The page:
Realplayer hint

Ken Moffat ken at
Wed Aug 3 06:32:13 PDT 2005

 If how-to-use-a-binary-product is acceptable.

 das eine Mal als Tragödie, das andere Mal als Farce
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AUTHOR: Ken Moffat <ken at>
DATE: 2005-08-03
SYNOPSIS: playing realplayer audio on LFS-6.1.
DESCRIPTION: On a clear day, with the wind in the right direction,
you can do it.  On a bad day it can be akin to disputing the
airspeed velocity of swallows.

PREREQUISITES: i586, i686, or ppc.


 Realplayer is binary, and therefore undesirable.  OTOH, the BBC provide
realplayer audio feeds, and so do Bad Dog Blues.  Depending on what you
want to listen to, it may be useful.  As always,  running binary
software means you can't tell what it will really do.  

 Find the realplay-{i586,powerpc}.bin
In theory, this is the current RealPlay-10.0.5-GOLD release, but to
confirm what I'm downloading I find it easier to go to

(you'll need to go down to the RealPlayer for Unix part of the page).
Earlier versions had a number of vulnerabilities in the (open) helix
part of the code.

 You'll need libstdc++ from gcc-3.3 (follow BLFS for installing
gcc-3.3.4 or use gcc-3.3.5 with suitable modifications. You'll also
need pango, gtk2 and glib2, X11, expat, freetype and fontconfig.
And mozilla or freetype as host for the plugins.  If you want to
run this from x86_64, you'll need 32-bit versions of all of these,
so plan your installation carefully to make sure no 32-bit programs
overwrite 64-bit versions.

 Make a note of where the plugins directory can be found (the BLFS
method of installing in /usr/lib/firefox-1.0.x/ means the installer
can't find it, but it finds /usr/lib/firefox/ ).  Take your life in
your hands, hold onto everything that you hold sacred, and run the
binary installer.  If running as root,  /opt/RealPlayer seems a good
place to put it, and symlink the plugin from /usr.  Installing only
for the current user is an alternative.  After the installer has
completed, run 'realplay' as the user who installed it - you should
get the control window, and from the help check for upgrades: this
should fire up the browser, take you to a helix site, and tell you
it is up to date. 

 At this point you need to make sure other sound applications work -
trying to debug when your amplifier is set to a different source is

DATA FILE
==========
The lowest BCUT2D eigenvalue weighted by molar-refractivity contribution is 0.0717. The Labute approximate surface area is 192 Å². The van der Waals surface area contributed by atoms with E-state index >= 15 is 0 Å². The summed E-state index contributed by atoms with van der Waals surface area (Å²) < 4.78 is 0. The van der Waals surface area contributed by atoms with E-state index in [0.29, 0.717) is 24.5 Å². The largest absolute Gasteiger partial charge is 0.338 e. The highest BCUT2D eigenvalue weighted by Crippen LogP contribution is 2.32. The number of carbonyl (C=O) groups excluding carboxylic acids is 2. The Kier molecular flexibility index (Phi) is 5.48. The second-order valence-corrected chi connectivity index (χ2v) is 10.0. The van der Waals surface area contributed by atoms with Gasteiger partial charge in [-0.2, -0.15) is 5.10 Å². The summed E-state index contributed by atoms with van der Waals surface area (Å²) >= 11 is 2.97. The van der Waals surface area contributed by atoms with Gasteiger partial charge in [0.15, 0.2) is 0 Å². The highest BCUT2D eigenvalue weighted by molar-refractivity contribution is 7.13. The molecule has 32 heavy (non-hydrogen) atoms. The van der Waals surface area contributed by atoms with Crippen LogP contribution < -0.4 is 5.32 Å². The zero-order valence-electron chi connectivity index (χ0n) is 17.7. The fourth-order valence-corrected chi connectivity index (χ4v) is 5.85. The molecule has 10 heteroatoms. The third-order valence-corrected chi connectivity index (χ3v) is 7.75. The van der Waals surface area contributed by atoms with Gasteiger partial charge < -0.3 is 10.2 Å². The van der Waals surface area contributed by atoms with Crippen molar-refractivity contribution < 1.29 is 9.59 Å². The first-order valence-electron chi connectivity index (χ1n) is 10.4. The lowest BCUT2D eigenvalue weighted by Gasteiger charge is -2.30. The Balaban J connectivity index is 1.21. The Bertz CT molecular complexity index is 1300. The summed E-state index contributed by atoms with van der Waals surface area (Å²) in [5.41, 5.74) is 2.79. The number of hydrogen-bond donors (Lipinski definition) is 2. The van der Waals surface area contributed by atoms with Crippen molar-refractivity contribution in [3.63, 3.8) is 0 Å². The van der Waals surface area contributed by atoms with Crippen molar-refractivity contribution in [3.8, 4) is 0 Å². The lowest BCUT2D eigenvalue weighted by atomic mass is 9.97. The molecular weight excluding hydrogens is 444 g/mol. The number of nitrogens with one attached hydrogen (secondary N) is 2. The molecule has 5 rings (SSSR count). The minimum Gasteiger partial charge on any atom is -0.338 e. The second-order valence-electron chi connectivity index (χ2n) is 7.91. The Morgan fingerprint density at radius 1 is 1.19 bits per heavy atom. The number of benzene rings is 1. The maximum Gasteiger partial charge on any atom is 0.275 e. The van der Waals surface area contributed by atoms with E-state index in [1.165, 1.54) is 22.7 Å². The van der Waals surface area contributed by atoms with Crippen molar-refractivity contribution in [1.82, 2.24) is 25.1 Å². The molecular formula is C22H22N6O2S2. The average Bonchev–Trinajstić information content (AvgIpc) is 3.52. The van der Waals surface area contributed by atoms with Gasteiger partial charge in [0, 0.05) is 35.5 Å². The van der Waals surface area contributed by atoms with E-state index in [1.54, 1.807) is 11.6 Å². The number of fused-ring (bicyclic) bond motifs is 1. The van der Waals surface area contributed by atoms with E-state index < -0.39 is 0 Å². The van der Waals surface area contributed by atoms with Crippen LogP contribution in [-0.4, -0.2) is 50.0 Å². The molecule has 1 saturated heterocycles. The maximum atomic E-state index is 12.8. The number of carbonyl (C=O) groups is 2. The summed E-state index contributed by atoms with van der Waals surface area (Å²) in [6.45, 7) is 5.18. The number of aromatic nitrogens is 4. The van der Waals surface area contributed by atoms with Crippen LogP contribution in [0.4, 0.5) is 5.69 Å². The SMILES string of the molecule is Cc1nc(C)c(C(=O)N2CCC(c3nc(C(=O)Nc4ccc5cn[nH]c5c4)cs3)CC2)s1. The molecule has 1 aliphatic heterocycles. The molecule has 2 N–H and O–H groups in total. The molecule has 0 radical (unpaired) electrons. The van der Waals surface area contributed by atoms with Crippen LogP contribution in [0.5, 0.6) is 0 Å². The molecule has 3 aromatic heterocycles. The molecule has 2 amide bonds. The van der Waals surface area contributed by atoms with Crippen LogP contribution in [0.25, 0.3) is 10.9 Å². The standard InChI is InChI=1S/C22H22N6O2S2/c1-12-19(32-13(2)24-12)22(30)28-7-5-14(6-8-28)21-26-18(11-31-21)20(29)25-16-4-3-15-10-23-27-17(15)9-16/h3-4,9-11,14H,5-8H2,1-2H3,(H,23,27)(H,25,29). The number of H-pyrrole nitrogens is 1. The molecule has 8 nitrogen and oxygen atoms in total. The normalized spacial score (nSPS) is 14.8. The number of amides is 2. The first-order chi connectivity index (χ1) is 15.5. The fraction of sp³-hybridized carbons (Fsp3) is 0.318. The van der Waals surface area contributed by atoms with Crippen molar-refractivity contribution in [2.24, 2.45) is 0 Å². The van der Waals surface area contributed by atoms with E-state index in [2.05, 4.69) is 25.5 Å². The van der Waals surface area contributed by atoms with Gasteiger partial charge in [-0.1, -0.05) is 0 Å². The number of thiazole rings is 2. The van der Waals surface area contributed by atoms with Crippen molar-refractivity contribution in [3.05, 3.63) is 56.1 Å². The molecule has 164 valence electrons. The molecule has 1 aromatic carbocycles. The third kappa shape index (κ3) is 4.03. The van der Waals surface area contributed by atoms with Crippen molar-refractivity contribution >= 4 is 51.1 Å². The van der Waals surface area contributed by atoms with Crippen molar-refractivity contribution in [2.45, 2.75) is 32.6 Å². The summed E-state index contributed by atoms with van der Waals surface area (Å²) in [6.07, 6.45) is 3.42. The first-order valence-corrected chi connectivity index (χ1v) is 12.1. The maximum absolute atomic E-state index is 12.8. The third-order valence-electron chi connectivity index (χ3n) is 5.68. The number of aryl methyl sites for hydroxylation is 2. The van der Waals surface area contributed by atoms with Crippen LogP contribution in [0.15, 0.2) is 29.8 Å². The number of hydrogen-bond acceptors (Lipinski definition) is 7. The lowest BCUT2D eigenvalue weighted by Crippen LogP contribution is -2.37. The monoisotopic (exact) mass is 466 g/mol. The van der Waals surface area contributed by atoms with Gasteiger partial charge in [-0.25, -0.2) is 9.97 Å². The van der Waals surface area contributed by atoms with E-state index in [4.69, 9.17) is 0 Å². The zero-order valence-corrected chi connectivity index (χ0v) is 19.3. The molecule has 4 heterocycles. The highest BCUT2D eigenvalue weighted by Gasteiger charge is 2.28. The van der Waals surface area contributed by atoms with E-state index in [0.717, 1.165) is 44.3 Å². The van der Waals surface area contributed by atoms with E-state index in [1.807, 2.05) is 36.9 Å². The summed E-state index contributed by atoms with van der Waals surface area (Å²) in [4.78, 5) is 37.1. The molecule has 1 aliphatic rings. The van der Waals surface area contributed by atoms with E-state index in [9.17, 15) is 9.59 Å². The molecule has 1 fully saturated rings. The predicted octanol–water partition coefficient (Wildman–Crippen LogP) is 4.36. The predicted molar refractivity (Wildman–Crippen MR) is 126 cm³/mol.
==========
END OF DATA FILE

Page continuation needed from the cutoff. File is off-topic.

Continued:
not very easy :)  For preference, avoid anything using arts (that
includes kmix!).

 As a normal user, try to play a realplayer station, e.g. one of the
BBC radio stations.  The first time, it may work better if you click
on the BBC's "play with stand-alone realplayer" link instead of using
their funny pop-up player.  If it works, count yourself very lucky!
More likely, it will appear to play (often there is an initial delay
while the station is contacted) but be silent (with the volume
slider at the left and ineffective, or the volume boxes in the BBC
player greyed-out).

 For non-BBC stations, you may have to tell the browser to open with
/usr/bin/realplay (if the installer symlinked it from there). 

 If it is silent, try killing artsd if that is running.  Sometimes,
logging out and then logging in is the key.  Basically, the process
seems random - sometimes it works first time, other times not.
Investigation of a silent system shows udev has not created /dev/adsp
and /dev/dsp, but that is just an indication of a problem elsewhere.
To be fair, I mainly use kmix as my desktop volume control, so arts
could be the main cause of my difficulties.

 Strangely, once you have it working, it should be fine for the rest
of that session.

 I have no idea if it works on video feeds - last time I tried (with
firefox-1.0.5 which had broken the plugin API) a BBC video clip
crashed my X server (and left something running that continued to
crash it - I have graphical logins).  Now, I can't find any real
clips on the BBC website.  



2005-08-03	First public version.

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